Remake of Beauty and the Beast Sparks Controversy Kaela Dockray

Fans excitedly anticipate the remake of a childhood favorite, "Beauty and the Beast." But to quote a lyric from one of the songs in this live-action film, “there may be something there that wasn’t there before.”

The adaptation includes “an exclusively gay moment” in which one of the characters, Lefou, would be shown questioning his feelings for the antagonist, Guston.

Actor Josh Gad plays Lefou, the controversial homosexual character.

The backlash over the homosexual character has gone international. On Saturday, March 4, Russian Culture Minister, Vladimir Medinsky, vowed to take action against the movie if it was found to be in violation of the country’s controversial “gay propaganda” law.

This statement was supported by Vitaly Milonov, an MP of the governing United Russia party, who urged Milinski to “take measures to totally ban” the film if “elements of propaganda of homosexuality” were found.

While the movie was not completely banned, Russian officials have rated the movie so viewers under the age of 16 are unable to see the film.

In addition to Russia, many conservatives' response to the inclusion of this scene was similar, as an Alabama movie theatre said it would not be releasing “Beauty in the Beast” because of its homosexual elements. “When companies continually force their views on us we need to take a stand,” the owner of the theatre wrote in a since-deleted Facebook post. “If we cannot take our 11-year-old granddaughter and 8-year-old grandson to see a movie, we have no business watching it.”

The reaction from much of the Staples Community was disgusted.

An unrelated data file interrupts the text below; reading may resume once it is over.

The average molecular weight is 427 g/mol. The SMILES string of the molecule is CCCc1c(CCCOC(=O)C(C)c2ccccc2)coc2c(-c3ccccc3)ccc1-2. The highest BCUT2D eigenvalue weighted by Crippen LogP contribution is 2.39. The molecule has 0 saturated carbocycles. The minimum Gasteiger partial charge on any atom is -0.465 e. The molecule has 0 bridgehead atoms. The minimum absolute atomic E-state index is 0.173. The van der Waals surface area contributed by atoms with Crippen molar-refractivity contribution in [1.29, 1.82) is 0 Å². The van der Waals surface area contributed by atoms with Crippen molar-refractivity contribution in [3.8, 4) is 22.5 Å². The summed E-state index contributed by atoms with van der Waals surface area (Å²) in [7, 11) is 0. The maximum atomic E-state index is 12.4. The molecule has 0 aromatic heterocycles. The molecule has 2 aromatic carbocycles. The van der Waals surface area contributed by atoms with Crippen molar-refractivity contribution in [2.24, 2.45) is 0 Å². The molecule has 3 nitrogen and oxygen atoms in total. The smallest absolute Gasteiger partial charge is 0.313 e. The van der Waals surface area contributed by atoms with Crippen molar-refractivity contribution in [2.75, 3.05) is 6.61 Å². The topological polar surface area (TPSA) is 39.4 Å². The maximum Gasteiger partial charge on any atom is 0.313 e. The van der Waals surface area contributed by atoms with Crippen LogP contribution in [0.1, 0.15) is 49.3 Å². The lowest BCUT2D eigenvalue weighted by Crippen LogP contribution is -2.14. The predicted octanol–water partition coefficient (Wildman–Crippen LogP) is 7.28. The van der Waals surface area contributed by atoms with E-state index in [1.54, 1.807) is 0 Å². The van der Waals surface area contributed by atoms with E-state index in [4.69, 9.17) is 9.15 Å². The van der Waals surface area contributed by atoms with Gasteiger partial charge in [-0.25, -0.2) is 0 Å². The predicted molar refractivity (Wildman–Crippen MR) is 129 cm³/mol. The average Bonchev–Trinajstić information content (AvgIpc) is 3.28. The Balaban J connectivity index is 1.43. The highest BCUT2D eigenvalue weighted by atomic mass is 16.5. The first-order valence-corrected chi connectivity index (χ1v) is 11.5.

Maisie Prince (‘20) believes that it is especially important for children to watch this film. “Your childhood affects where you are going, and if you are told your whole life you can’t watch a movie because there is a gay character, you will ultimately have the mindset not to accept gay people.”

“Kids should be exposed to all types of people so they can accept others and even gain a better understanding of themselves”, Katie Baker (‘20) passionately advocates.

They both argue that to introduce this concept in a film that is otherwise so age appropriate and easy to understand is a perfect way to send a message that it is both natural and quite normal to be gay to an audience that is still shaping who they are and what they aspire to be.

Many feel that the banning of the movie in the Alabama theatre is a violation of our basic freedoms, as Siri Kanter (‘20) claims, “Not everyone in Alabama has the same political views as the person who banned this film. People should keep their personal opinions out of government regulations. Banning people from seeing this movie is restrictive and sends a message that being gay is not ok”.

Natasha Johnson (‘20), feels that "a movie theater is a public facility. It’s one thing if you don't want to send kids to something, but blocking it out of a public place just isn't right”.

The actor who plays Lefou, Josh Gad, says, "What was most important to me was taking a character that is wonderful and so iconic, but is defined by cartoon conceits in the (original) movie . . . and expanding on that, giving him dimension, making him human.”

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